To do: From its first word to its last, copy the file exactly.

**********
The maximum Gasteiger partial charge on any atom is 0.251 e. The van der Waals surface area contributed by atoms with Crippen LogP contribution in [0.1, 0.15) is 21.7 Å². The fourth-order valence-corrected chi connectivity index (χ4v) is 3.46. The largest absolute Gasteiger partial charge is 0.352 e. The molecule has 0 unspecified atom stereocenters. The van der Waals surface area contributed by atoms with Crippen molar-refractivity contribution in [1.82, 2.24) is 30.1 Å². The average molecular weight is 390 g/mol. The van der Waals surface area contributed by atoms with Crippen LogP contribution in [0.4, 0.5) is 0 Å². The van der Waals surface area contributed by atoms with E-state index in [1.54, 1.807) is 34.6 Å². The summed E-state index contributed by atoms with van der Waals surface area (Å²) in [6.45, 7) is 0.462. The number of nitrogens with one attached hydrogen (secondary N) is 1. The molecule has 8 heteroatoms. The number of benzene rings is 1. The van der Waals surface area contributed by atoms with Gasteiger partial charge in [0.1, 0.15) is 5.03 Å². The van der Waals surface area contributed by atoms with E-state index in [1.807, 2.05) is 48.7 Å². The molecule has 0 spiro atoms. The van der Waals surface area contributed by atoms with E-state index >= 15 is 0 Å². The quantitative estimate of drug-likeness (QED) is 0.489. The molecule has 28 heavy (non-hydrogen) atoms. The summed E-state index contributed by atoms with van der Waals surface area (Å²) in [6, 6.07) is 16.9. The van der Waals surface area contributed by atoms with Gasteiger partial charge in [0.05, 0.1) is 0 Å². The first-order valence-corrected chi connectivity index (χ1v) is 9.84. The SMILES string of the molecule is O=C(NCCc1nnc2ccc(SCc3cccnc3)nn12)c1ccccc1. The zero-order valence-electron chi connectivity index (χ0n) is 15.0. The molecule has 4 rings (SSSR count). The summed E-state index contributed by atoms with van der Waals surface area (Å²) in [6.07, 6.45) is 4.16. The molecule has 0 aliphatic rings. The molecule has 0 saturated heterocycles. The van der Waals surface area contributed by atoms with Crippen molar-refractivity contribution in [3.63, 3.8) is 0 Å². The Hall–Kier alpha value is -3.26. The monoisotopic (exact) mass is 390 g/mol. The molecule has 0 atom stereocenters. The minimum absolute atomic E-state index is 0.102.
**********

The maximum Gasteiger partial charge on any atom is 0.251 e. The van der Waals surface area contributed by atoms with Crippen LogP contribution in [0.1, 0.15) is 21.7 Å². The fourth-order valence-corrected chi connectivity index (χ4v) is 3.46. The largest absolute Gasteiger partial charge is 0.352 e. The molecule has 0 unspecified atom stereocenters. The van der Waals surface area contributed by atoms with Crippen molar-refractivity contribution in [1.82, 2.24) is 30.1 Å². The average molecular weight is 390 g/mol. The van der Waals surface area contributed by atoms with Crippen LogP contribution in [0.4, 0.5) is 0 Å². The van der Waals surface area contributed by atoms with E-state index in [1.54, 1.807) is 34.6 Å². The summed E-state index contributed by atoms with van der Waals surface area (Å²) in [6.45, 7) is 0.462. The number of nitrogens with one attached hydrogen (secondary N) is 1. The molecule has 8 heteroatoms. The number of benzene rings is 1. The van der Waals surface area contributed by atoms with Gasteiger partial charge in [0.1, 0.15) is 5.03 Å². The van der Waals surface area contributed by atoms with E-state index in [1.807, 2.05) is 48.7 Å². The molecule has 0 spiro atoms. The van der Waals surface area contributed by atoms with E-state index >= 15 is 0 Å². The quantitative estimate of drug-likeness (QED) is 0.489. The molecule has 28 heavy (non-hydrogen) atoms. The summed E-state index contributed by atoms with van der Waals surface area (Å²) in [6, 6.07) is 16.9. The van der Waals surface area contributed by atoms with Gasteiger partial charge in [0.05, 0.1) is 0 Å². The first-order valence-corrected chi connectivity index (χ1v) is 9.84. The SMILES string of the molecule is O=C(NCCc1nnc2ccc(SCc3cccnc3)nn12)c1ccccc1. The zero-order valence-electron chi connectivity index (χ0n) is 15.0. The molecule has 4 rings (SSSR count). The summed E-state index contributed by atoms with van der Waals surface area (Å²) in [6.07, 6.45) is 4.16. The molecule has 0 aliphatic rings. The molecule has 0 saturated heterocycles. The van der Waals surface area contributed by atoms with Crippen molar-refractivity contribution in [3.63, 3.8) is 0 Å². The Hall–Kier alpha value is -3.26. The monoisotopic (exact) mass is 390 g/mol. The molecule has 0 atom stereocenters. The minimum absolute atomic E-state index is 0.102.